Now with the link between tattoos and cancer firmly in my mind, I began to notice that breast cancer has its own tattoo culture. As I moved through stages of treatment in search of the new normal, I became aware of how embedded tattoos are in the breast cancer community. Apart from the unwanted radiation tattoos that many of us do our best to ignore, there are also celebratory tattoos that are chosen deliberately and worn proudly, rallying tattoos that are badges of the battle and the fight, images that note the belonging of the breast cancer survivor “club”, and, sadly, memorial tattoos worn by friends and family.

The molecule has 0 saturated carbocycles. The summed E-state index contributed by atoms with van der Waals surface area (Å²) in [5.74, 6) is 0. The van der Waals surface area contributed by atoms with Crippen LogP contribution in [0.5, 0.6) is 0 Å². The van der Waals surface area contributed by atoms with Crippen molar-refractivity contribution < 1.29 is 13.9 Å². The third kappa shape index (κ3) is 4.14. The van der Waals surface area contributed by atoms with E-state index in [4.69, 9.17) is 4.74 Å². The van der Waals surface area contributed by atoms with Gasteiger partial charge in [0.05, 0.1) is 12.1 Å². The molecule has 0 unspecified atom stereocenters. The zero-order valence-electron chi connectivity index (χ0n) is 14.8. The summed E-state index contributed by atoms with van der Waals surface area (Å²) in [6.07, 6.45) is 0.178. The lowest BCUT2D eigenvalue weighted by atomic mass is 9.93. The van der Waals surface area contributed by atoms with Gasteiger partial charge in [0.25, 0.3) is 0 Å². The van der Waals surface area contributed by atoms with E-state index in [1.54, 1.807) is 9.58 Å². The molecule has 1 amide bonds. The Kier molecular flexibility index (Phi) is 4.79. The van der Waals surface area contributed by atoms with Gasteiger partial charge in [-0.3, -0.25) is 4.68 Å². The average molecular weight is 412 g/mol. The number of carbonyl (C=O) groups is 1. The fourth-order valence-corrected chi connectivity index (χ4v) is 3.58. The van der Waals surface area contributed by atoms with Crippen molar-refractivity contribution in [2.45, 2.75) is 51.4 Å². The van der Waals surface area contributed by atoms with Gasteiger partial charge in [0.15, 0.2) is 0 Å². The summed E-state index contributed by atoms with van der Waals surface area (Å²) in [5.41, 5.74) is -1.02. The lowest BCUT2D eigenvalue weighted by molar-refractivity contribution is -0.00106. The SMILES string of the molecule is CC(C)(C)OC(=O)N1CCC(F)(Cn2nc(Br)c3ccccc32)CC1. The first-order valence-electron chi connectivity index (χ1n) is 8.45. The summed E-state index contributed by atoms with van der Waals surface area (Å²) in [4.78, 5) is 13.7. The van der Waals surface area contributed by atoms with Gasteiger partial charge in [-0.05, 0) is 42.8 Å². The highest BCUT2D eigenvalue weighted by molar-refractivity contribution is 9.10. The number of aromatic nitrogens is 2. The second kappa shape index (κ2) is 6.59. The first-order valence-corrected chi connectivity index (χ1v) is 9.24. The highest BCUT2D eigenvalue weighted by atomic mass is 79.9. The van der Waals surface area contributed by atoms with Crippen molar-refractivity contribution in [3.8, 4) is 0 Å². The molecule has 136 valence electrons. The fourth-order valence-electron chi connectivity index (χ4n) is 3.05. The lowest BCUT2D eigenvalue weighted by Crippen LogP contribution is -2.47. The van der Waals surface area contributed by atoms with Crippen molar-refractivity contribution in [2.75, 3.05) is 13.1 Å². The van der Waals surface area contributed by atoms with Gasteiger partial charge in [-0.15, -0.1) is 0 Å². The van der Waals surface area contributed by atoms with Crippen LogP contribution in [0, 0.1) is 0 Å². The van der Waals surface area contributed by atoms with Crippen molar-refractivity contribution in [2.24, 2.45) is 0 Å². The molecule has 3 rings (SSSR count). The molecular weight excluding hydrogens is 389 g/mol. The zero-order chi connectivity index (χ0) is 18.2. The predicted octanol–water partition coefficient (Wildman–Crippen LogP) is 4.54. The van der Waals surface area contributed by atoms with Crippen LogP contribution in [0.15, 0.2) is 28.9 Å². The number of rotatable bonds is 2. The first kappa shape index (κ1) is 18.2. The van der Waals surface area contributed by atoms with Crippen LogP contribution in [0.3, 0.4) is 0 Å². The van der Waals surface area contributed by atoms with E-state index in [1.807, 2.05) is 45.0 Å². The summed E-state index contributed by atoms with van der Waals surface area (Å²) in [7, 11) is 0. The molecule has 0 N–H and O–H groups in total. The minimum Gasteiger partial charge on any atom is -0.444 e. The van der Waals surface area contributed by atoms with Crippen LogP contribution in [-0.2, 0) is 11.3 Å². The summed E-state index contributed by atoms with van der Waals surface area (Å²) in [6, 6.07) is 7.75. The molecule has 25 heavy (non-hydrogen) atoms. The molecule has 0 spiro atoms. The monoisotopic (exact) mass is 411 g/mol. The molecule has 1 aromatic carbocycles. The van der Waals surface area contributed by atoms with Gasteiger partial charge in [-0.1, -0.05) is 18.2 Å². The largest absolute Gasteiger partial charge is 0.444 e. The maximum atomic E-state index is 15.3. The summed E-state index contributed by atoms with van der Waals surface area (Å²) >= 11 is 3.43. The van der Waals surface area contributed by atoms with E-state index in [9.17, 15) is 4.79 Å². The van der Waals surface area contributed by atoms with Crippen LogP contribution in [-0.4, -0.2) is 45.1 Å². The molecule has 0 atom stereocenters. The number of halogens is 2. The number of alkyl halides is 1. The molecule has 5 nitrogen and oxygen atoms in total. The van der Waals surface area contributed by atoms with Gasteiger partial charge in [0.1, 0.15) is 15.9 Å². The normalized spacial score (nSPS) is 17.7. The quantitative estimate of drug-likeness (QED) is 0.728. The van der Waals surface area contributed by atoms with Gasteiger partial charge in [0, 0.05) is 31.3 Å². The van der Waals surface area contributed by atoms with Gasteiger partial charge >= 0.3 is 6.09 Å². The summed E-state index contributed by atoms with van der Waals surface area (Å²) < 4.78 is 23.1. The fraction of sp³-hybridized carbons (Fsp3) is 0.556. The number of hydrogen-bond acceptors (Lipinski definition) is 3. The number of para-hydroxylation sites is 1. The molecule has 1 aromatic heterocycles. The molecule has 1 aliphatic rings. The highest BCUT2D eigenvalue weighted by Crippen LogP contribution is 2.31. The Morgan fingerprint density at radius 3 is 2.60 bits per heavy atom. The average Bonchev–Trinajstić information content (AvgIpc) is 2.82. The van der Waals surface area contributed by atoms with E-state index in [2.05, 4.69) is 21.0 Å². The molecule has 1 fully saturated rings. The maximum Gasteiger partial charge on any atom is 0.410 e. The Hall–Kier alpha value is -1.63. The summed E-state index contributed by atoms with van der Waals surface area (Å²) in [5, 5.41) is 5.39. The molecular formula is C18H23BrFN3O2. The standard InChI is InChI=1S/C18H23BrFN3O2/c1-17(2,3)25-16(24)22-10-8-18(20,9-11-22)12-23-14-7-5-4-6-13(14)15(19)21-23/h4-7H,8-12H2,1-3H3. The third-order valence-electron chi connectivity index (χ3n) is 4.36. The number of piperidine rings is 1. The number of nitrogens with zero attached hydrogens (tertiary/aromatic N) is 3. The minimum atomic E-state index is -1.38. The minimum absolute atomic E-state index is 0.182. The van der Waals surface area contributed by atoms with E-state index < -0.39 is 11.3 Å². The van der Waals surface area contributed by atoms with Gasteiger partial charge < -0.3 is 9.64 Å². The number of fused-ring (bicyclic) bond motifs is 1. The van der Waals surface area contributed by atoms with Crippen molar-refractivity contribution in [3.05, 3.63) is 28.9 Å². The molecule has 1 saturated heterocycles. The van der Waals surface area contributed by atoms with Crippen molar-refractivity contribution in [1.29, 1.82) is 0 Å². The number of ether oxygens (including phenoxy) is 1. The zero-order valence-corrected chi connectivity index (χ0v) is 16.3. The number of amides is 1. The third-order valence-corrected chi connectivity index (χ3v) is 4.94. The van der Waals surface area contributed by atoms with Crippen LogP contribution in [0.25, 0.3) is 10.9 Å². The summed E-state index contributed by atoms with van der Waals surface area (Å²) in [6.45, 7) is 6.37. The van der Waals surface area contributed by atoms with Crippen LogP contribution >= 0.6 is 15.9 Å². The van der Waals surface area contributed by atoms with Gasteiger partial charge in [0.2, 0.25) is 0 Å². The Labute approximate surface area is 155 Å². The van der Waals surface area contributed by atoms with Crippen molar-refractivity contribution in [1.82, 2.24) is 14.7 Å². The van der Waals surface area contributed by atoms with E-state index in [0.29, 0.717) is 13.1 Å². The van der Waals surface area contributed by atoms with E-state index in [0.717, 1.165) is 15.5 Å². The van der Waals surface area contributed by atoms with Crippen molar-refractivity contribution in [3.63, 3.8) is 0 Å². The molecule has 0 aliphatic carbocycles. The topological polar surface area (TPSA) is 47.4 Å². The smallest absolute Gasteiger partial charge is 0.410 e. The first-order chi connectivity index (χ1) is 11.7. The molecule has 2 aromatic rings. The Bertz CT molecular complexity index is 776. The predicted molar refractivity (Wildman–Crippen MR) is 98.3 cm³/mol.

A year after my mastectomy I became interested in the post-surgery tattoos: ones to hide mastectomy and reconstructions scars and others that create the illusion of a three-dimensional nipple on a reconstructed breast. It was the scar-hiding tattoos that initially fascinated me the most. The program P.ink (Personal Ink, a North American program that provides “tattoo inspiration” to breast cancer survivors) shares images of how artists use a scarred chest as a canvas for sweeping florals, exquisite birds, and complex graphics. They promote beautiful, empowering designs as a way for women to reclaim their bodies after breast cancer and not allow it to leave the “last mark”.